By Prof Rahmat Karim Baig
It was in 1998 when I was in a position to trek in the desert lands of high Hindu Kush in upper Chitral and a German trekker, who had already visited some of the famous valleys, asked me to trek to Udren Pass at the height of 5,300m in the Roshgol valley of Terich.
We started from Zondrangram in the Terich valley early in the morning and walked up to the summer huts called ‘Ghari’ in three hours and rested for tea. Then moved up to the well-known Duru camp of Roshgol and had some more food as the trek was triggering our appetite and under the rules of trekking we had to stay in Duru for the night. But we wanted to cover as much distance as possible in the first day. At 6pm we reached the lake at the bottom of Kotgaz tableland and crossed the Roshgol glacier and reached a wide sandy plain where there was no firewood. However, we had carried some with us and made tea and had our dinner and slept in our sleeping bags.
There was no other human soul in the long valley and it was in the first week of September. It was at the foot of Udren Zom glacier that stood over our camp. It was not very cold and we had travelled for about 12 hours.
The night was peaceful with very gentle wind from the Roshgol glacier and our destination was at a higher altitude. We had to get up at midnight and made tea and had a type of breakfast and left some of the extra baggage there and in the dim light of the late moon ascended the slope, reached another circular lake and went up slowly avoiding boulders and pieces of glaciers.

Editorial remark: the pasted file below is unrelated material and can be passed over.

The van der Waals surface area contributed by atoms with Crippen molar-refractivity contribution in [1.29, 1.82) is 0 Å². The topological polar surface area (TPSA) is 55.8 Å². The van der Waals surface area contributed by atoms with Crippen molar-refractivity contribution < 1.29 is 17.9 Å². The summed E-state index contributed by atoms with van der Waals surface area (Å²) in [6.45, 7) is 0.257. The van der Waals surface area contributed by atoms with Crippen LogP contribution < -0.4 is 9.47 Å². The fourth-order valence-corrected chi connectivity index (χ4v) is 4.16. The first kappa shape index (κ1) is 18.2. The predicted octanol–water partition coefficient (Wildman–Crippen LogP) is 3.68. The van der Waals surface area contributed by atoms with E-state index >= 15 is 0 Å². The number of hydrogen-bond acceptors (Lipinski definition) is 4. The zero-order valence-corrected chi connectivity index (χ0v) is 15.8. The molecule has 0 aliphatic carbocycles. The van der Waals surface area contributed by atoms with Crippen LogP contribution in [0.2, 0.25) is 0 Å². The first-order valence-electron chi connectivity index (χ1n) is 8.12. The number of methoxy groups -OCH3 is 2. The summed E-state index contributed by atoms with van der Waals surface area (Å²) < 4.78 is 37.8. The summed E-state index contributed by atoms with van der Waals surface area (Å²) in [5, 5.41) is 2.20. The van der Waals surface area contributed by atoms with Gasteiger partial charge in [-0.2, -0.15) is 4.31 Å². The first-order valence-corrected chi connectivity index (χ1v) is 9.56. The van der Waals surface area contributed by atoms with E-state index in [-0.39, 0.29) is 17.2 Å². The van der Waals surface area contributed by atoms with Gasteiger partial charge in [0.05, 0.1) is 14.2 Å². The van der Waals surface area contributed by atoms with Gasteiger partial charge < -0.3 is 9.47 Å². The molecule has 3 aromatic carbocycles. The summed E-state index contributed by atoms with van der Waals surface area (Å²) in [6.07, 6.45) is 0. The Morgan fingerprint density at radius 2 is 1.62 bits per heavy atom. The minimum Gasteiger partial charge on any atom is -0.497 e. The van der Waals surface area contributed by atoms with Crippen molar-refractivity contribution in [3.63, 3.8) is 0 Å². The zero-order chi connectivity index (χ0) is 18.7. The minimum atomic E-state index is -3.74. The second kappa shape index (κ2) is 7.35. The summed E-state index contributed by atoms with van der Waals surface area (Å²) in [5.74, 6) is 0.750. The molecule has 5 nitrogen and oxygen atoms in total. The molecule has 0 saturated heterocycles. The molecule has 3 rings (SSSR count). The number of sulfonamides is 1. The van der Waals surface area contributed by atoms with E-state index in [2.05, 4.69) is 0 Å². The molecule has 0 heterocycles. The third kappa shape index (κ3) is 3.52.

By the time we were at the bottom of the final steep section the sun rays had appeared over the east ridge of Saraghrar and we had to look at the possible route over the rocky section and selected one direct up to the pass. It was a great tiresome exertion and after many short stays we were on the top of the Udren Pass (5,300m) and saw a new panorama on the other side – the Udren valley with its mesmerizing Darband glacier up to Nowshaq (7,492m), Darband Zom (7,219m), Gubz-e-Safid (6,800m), Istor O Nal (7,403m), Shingeik Zom (7,291m) Kohe Mandaraz (6,631m), Konj and a great number of unnamed peaks in the midst of the giants.
This pass gives a trekker a very breathtaking view of the high Hindu Kush section that is accessible only via the Terich valley route. From the pass we looked back into the Roshgol amphitheatre – the 3,000m steep rock face of west Saraghrar (7,349m), Langar Zom (7,100m), Langutai-Barfi (7,017m), Mt. Shakawar 7,116m), Udren Zom (7,131m) surrounding the Roshgol amphitheatre; and the wide expanse of the ski snowfield of Prechu Zom in the east of the pass.
Many of the unseen peaks (7,000m) are seen from this particular point. We spent about two hours on the pass and returned to Duru camp with a new picture of the Darband glacier – the longest in the this region extending to 32km.
It was a lifetime experience and unforgettable. See the photo of the pass and the surrounding peaks (above). The more prominent one is Nobaisun Zom west (6,250m-unclimbed).